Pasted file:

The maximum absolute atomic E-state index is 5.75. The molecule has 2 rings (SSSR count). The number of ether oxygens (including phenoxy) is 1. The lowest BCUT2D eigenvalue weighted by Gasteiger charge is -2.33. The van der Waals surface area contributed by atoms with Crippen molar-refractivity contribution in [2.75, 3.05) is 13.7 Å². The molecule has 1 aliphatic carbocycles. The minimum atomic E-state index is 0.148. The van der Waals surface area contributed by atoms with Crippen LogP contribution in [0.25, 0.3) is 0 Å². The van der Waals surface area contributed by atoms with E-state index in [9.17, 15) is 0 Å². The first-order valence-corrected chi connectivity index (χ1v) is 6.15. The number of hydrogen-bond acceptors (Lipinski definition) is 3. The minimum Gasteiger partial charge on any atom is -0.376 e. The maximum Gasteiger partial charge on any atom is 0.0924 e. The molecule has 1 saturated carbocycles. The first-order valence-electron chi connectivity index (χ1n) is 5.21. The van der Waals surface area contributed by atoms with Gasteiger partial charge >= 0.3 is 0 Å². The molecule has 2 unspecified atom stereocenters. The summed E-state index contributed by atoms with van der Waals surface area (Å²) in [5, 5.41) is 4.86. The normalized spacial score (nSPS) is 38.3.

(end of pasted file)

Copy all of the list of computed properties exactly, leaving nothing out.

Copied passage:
The maximum absolute atomic E-state index is 5.75. The molecule has 2 rings (SSSR count). The number of ether oxygens (including phenoxy) is 1. The lowest BCUT2D eigenvalue weighted by Gasteiger charge is -2.33. The van der Waals surface area contributed by atoms with Crippen molar-refractivity contribution in [2.75, 3.05) is 13.7 Å². The molecule has 1 aliphatic carbocycles. The minimum atomic E-state index is 0.148. The van der Waals surface area contributed by atoms with Crippen LogP contribution in [0.25, 0.3) is 0 Å². The van der Waals surface area contributed by atoms with E-state index in [9.17, 15) is 0 Å². The first-order valence-corrected chi connectivity index (χ1v) is 6.15. The number of hydrogen-bond acceptors (Lipinski definition) is 3. The minimum Gasteiger partial charge on any atom is -0.376 e. The maximum Gasteiger partial charge on any atom is 0.0924 e. The molecule has 1 saturated carbocycles. The first-order valence-electron chi connectivity index (χ1n) is 5.21. The van der Waals surface area contributed by atoms with Gasteiger partial charge >= 0.3 is 0 Å². The molecule has 2 unspecified atom stereocenters. The summed E-state index contributed by atoms with van der Waals surface area (Å²) in [5, 5.41) is 4.86. The normalized spacial score (nSPS) is 38.3.